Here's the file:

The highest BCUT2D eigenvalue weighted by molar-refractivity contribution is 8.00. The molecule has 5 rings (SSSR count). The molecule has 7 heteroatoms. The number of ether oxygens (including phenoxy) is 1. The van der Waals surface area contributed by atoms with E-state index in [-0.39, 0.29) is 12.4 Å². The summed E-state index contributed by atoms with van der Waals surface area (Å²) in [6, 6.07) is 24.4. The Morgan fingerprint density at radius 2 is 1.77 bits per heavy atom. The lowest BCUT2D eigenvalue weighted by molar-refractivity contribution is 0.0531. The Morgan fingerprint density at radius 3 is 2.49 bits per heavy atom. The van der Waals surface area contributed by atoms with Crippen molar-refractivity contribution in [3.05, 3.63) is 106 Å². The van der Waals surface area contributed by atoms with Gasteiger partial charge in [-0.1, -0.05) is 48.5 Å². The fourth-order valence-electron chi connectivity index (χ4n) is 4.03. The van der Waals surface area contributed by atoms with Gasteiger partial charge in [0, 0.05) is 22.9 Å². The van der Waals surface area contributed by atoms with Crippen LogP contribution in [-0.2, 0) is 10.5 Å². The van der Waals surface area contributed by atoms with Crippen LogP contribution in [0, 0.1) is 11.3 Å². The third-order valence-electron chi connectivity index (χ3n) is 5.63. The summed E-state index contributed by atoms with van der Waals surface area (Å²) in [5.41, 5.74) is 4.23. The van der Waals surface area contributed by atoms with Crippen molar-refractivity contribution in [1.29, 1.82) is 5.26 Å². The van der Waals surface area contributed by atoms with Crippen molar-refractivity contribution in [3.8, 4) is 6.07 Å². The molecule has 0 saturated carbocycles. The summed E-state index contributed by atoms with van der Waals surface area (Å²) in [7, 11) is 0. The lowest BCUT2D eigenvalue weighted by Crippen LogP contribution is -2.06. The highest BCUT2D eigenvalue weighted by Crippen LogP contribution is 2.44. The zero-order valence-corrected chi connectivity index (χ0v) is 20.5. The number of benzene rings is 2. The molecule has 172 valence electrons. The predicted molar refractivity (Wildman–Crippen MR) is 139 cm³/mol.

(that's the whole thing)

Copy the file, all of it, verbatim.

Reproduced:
The highest BCUT2D eigenvalue weighted by molar-refractivity contribution is 8.00. The molecule has 5 rings (SSSR count). The molecule has 7 heteroatoms. The number of ether oxygens (including phenoxy) is 1. The van der Waals surface area contributed by atoms with E-state index in [-0.39, 0.29) is 12.4 Å². The summed E-state index contributed by atoms with van der Waals surface area (Å²) in [6, 6.07) is 24.4. The Morgan fingerprint density at radius 2 is 1.77 bits per heavy atom. The lowest BCUT2D eigenvalue weighted by molar-refractivity contribution is 0.0531. The Morgan fingerprint density at radius 3 is 2.49 bits per heavy atom. The van der Waals surface area contributed by atoms with Crippen molar-refractivity contribution in [3.05, 3.63) is 106 Å². The van der Waals surface area contributed by atoms with Gasteiger partial charge in [-0.1, -0.05) is 48.5 Å². The fourth-order valence-electron chi connectivity index (χ4n) is 4.03. The van der Waals surface area contributed by atoms with Gasteiger partial charge in [0, 0.05) is 22.9 Å². The van der Waals surface area contributed by atoms with Crippen LogP contribution in [-0.2, 0) is 10.5 Å². The van der Waals surface area contributed by atoms with Crippen LogP contribution in [0, 0.1) is 11.3 Å². The third-order valence-electron chi connectivity index (χ3n) is 5.63. The summed E-state index contributed by atoms with van der Waals surface area (Å²) in [5.41, 5.74) is 4.23. The van der Waals surface area contributed by atoms with Crippen molar-refractivity contribution in [1.29, 1.82) is 5.26 Å². The van der Waals surface area contributed by atoms with Crippen molar-refractivity contribution in [3.8, 4) is 6.07 Å². The molecule has 0 saturated carbocycles. The summed E-state index contributed by atoms with van der Waals surface area (Å²) in [7, 11) is 0. The lowest BCUT2D eigenvalue weighted by Crippen LogP contribution is -2.06. The highest BCUT2D eigenvalue weighted by Crippen LogP contribution is 2.44. The zero-order valence-corrected chi connectivity index (χ0v) is 20.5. The number of benzene rings is 2. The molecule has 172 valence electrons. The predicted molar refractivity (Wildman–Crippen MR) is 139 cm³/mol.